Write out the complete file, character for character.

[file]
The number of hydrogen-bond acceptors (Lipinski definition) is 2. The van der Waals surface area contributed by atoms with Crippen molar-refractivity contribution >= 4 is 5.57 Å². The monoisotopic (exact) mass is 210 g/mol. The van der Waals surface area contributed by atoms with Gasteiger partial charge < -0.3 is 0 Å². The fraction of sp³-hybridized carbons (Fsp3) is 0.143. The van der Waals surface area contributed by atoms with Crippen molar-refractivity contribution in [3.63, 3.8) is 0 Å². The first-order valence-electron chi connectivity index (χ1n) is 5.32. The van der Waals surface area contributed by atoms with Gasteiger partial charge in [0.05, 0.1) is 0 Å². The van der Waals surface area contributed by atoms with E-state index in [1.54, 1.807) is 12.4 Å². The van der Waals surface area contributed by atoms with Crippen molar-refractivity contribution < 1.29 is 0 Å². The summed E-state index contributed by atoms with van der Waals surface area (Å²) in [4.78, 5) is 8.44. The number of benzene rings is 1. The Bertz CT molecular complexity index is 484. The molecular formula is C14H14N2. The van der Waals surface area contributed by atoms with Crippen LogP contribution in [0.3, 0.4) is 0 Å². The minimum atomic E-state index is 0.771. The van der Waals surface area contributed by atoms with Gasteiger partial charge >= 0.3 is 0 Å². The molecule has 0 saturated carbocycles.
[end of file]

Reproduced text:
The number of hydrogen-bond acceptors (Lipinski definition) is 2. The van der Waals surface area contributed by atoms with Crippen molar-refractivity contribution >= 4 is 5.57 Å². The monoisotopic (exact) mass is 210 g/mol. The van der Waals surface area contributed by atoms with Gasteiger partial charge < -0.3 is 0 Å². The fraction of sp³-hybridized carbons (Fsp3) is 0.143. The van der Waals surface area contributed by atoms with Crippen molar-refractivity contribution in [3.63, 3.8) is 0 Å². The first-order valence-electron chi connectivity index (χ1n) is 5.32. The van der Waals surface area contributed by atoms with Gasteiger partial charge in [0.05, 0.1) is 0 Å². The van der Waals surface area contributed by atoms with E-state index in [1.54, 1.807) is 12.4 Å². The van der Waals surface area contributed by atoms with Crippen molar-refractivity contribution < 1.29 is 0 Å². The summed E-state index contributed by atoms with van der Waals surface area (Å²) in [4.78, 5) is 8.44. The number of benzene rings is 1. The Bertz CT molecular complexity index is 484. The molecular formula is C14H14N2. The van der Waals surface area contributed by atoms with Crippen LogP contribution in [0.3, 0.4) is 0 Å². The minimum atomic E-state index is 0.771. The van der Waals surface area contributed by atoms with Gasteiger partial charge >= 0.3 is 0 Å². The molecule has 0 saturated carbocycles.